The Future Looks Bright for Fuel Cell Technology
Fuel cell technology is expected to offer reliability, safety, and efficiency over other combustion-based power technologies. Few technologies which are gaining traction in the field of fuel cells are proton exchange membrane, phosphoric acid fuel cells, steam methane reforming, microbial fuel cell, absorption chillers and others.
The proton exchange membrane fuel cell is comprised of platinum based electrodes and an acidic polymer membrane. To meet the dynamic power requirement, the proton exchange membrane fuel cell operates at low temperature i.e. below 100 degree celsius. The usage of metal based electrode at low temperature requires the cell operate at very low temperature.
The first gen fuel cells are considered to be phosphoric acid fuel cells. The R&D from public institutions and national government has gained significant attention in the past for phosphoric acid fuel cells. The intolerance for CO2 had a direct impact on the acidic fuel cells disappointing performance. The phosphoric acid fuel cells were not able to address the shortcomings. In addition, the cost of the technology was difficult to reduce. United Technologies Corp estimated the cost of approximately US $3000. The cost is the main challenge for the adoption on phosphoric acid fuel cells.
The concept of a vehicle generating its own energy will soon transform the automotive industry into a zero waste industry. The fuel cell stacks can act as a battery to power electric motors and wheels and the extra energy generated can be stored to be utilized for other hard operations or for operating on difficult terrains. The technology will first be adopted in Japan.
Japan is a leader in terms of adopting new alternative fuel technology. It was the first to embrace hybrid electric technology. The local OEMs and the government have pushed the standardization initiative for electric powertrain on the global level. Furthermore, the government of Japan is also encouraging the usage of hydrogen fuel technology for transportation applications. The government is also planning to offer purchase incentives and develop infrastructure by investing approximately $380m. The purchase incentive is expected to be provided from 2020 and $1m is expected to be spent on each filling station.
Honda and Toyota are leading the industry with respect to developments in fuel cell technology. Honda has developed a turbo air compressor to produce a hydrogen-air mixture, which further helps generate electricity for propulsion. Furthermore, Toyota was able to reduce the size of fuel cell and achieve high output power, at the same time, the company was able to reduce the total system production cost.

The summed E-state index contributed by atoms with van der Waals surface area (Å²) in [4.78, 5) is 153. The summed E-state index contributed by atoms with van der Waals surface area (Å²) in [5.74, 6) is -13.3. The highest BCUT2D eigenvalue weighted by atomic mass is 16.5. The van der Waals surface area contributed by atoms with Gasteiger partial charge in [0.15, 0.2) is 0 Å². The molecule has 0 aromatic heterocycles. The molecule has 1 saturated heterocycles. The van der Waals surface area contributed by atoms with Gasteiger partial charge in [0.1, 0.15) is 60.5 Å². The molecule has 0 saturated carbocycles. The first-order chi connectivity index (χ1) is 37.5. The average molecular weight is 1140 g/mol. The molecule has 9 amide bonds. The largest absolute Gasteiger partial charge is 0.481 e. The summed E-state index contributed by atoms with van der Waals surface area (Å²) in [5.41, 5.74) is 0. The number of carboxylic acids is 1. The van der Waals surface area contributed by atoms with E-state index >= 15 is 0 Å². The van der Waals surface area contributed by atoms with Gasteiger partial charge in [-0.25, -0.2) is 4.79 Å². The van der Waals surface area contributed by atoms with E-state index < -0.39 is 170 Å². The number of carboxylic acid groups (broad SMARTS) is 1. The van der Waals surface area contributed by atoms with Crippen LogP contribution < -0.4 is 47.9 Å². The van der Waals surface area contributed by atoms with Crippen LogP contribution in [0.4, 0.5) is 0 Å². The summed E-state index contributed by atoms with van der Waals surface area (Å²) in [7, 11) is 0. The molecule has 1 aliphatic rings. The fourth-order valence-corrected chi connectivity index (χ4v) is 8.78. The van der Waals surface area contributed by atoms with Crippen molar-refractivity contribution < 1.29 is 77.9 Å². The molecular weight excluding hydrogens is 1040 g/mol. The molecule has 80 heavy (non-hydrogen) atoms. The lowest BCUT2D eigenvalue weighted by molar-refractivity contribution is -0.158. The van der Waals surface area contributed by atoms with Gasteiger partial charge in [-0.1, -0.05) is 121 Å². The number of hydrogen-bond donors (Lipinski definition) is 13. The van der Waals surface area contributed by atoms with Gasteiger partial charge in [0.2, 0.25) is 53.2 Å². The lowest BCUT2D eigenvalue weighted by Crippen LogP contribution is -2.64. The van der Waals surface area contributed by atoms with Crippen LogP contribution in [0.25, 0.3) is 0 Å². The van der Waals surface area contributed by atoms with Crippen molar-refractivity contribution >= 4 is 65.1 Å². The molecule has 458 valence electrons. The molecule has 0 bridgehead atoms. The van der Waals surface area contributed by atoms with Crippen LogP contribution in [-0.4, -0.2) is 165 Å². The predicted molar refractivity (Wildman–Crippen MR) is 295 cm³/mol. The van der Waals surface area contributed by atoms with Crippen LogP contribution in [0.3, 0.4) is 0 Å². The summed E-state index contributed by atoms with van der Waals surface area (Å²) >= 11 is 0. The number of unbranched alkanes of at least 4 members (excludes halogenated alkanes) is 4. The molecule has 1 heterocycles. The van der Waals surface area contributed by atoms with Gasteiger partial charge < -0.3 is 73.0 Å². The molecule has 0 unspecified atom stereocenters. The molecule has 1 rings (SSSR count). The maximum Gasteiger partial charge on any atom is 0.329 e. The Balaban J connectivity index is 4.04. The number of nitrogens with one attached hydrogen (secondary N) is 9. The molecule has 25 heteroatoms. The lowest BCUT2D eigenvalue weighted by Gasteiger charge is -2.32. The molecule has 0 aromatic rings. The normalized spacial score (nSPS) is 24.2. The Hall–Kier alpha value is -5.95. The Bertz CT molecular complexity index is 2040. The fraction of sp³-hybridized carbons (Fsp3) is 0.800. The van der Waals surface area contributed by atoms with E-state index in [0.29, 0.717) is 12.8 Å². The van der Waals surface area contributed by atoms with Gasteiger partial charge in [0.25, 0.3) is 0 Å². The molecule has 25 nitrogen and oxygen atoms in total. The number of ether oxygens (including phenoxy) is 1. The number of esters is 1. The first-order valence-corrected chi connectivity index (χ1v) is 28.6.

The major hurdle for the growth of fuel cell technology is the lack of proper infrastructure. At present, the installation of a hydrogen pressure nozzle for generation and storage will take anywhere between $800K to $1m. There is a need to address the technological and cost issues behind infrastructure development for fuel cell adoption. There is a need to create a new modular approach to set up fuel stations.
The subsidies provided by the governments to purchase electric vehicles will phase out soon. That is the time when the industry will witness a marked shift towards fuel cell technology. The technology will slowly capture the market and witness exponential growth from 2025 onwards. In the U.S., Department of Energy is aiming at launching 500,000 fuel cars on roads by 2030. On the other hand, the Japanese government is also planning to initiate development programs as soon as possible before the Tokyo Olympics. The government is aiming for 160 fuel stations and more than 6,000 FCEVs by 2020.
The emerging market will respond well to the Fuel Cell Electric Vehicle (FCEV) technology given that electric vehicles were not able to make a mark on emerging territories. Support from governments will be enough to increase adoption, and strong incentives would provide further impetus to the growth of the technology.